Tuesday, March 13, 2012

Star Trek The Next Generation (Season 5a)

<--Season 4b Season 5b-->

In its fifth season “The Next Generation” had hit its stride. We don’t see any more truly goofy episodes, but at the same time there is less experimentation—less risk being taken. Most of the fifth season episodes that are numbered among the greats of the whole series come in the second half, but there are still some good thought provocations among these first 13:

Episode 1: “Redemption II” 

As is often the case with second-parters, this one fails to match the tone and weight of the season finale. The most interesting aspect of the show—Data’s turn at command—is hardly explored.

Episode 2: “Darmok” 

This is one of the more daring, conceptual attempts of the whole franchise. Whether it pulls it off or not is open to debate. For the first time in all of its interstellar exploration, a Trek crew encounters a truly distinct culture and language. These aliens think in a way that is foreign and their communication reflects it. It is a little unconvincing, though, that a language could be built purely on metaphor when one would need a base language with which to share the stories from which the metaphors would arise.

Episode 3: “Ensign Ro” 

This series was written and produced in 1991. When one thinks of the historical context the world was experiencing, some of these stories both make more sense and at the same time seem somewhat naïve about the way the world really works. More on that in a couple of episodes.

Episode 4: “Silicon Avatar” 

For some reason I always connected the title of this episode to the Crystalline Entity. It wasn’t until this viewing that I realized the title is referring to Data. Don’t know how I missed that. Other than that this is a standard if somewhat compelling debate about revenge.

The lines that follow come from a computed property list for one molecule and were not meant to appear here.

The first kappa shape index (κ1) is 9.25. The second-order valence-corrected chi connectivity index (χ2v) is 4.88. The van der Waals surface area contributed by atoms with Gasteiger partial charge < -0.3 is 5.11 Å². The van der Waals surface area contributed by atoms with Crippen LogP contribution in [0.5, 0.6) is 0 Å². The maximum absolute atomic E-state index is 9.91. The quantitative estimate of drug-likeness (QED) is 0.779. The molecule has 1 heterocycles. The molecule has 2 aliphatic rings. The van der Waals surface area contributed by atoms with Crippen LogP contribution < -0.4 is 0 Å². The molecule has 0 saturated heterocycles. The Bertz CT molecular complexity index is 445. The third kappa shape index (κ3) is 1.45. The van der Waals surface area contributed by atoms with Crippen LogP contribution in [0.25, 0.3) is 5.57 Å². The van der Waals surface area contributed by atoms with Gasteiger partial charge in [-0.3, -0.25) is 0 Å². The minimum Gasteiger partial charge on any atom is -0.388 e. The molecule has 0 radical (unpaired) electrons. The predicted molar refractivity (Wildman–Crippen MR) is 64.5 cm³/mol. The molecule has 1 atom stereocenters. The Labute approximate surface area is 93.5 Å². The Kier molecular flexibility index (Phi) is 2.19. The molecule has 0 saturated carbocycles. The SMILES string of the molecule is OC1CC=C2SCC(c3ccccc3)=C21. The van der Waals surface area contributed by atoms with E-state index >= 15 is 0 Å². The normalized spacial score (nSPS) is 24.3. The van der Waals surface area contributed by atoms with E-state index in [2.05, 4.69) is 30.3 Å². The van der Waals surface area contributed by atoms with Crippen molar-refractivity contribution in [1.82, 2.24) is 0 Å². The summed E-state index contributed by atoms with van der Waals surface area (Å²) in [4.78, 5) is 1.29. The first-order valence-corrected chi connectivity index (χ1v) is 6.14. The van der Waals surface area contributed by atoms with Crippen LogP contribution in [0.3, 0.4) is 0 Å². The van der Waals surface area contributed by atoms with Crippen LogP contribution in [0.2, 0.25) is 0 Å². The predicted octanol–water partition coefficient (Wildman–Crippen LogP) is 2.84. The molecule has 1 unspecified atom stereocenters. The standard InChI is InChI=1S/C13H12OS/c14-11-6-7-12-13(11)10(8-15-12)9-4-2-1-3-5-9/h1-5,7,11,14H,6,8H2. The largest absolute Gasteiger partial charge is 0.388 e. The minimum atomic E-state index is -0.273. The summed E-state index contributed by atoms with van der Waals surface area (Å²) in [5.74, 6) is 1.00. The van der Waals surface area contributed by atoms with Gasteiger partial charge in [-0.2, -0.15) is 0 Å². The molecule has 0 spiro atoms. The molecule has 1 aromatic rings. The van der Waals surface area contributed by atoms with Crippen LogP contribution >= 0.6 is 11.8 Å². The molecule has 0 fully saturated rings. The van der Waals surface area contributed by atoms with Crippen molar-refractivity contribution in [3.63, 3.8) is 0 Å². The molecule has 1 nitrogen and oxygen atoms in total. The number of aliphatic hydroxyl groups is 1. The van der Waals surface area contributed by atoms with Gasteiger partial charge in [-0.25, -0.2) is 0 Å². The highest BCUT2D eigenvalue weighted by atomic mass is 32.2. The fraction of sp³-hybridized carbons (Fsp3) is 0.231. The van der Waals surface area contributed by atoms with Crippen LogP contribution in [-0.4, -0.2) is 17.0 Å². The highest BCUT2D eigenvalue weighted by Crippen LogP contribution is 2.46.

Episode 5: “Disaster” 

The writers place a bunch of characters in a difficult situation and then write them out of it.

Episode 6: “The Game” 

Despite the embarrassing cheese that this episode flirts with, it is a good story at its core. The culture we live in has indeed given too much power to the entertainments we are obsessed with, and it remains to be seen just how long it will be until that power is recognized and used for evil. If someone were willing to try they could do a lot of damage.

Episodes 7&8: “Unification”

The real world events that surround this airing are interesting. It was barely a year since German reunification. The final nail in the coffin on Soviet dissolution was mere days after part two aired. Czechoslovakia split one short year later. This was the world we lived in. The Cold War was ending and no one could imagine problems or divisions being that insurmountable ever again.

Episode 9: “A Matter of Time” 

This episode has a feel of mystery so thick that the viewer is never really taken in, so the twist when it comes is anticipated. Despite that and the ever-present and annoying time-travel problems it is an entertaining story. The debate at the end has an important feel to it, until you realize it is a huge “what if” discussion that has no real implications.

Episodes 10: “New Ground” and 11: “Hero Worship” 

Two episodes exploring the challenges of parenting and helping children. Aren’t they sweet? One of the “best” moments in Trek (and not in a good way) is when Riker carries those ridiculous animals out of the fire.

Episode 12: “Violations” 

A surprisingly straight forward mystery about a serial rapist and an acknowledgment that evil is something that is real and that we will never overcome or outgrow on our own.

Episode 13: “The Masterpiece Society” 

This is one of the types of stories that Trek does best. When the crew encounters a Eugenics colony, they also confront a society that is religiously run by science. It is one of the best examples of how Scientism and other institutional religions like Catholicism are not all that different. This is surprising because (a) Trek is generally seen as a nearly religious show preaching Secular Humanism, and (b) most philosophical secular humanists reject other forms of belief due to the negativity they see in organized religion.

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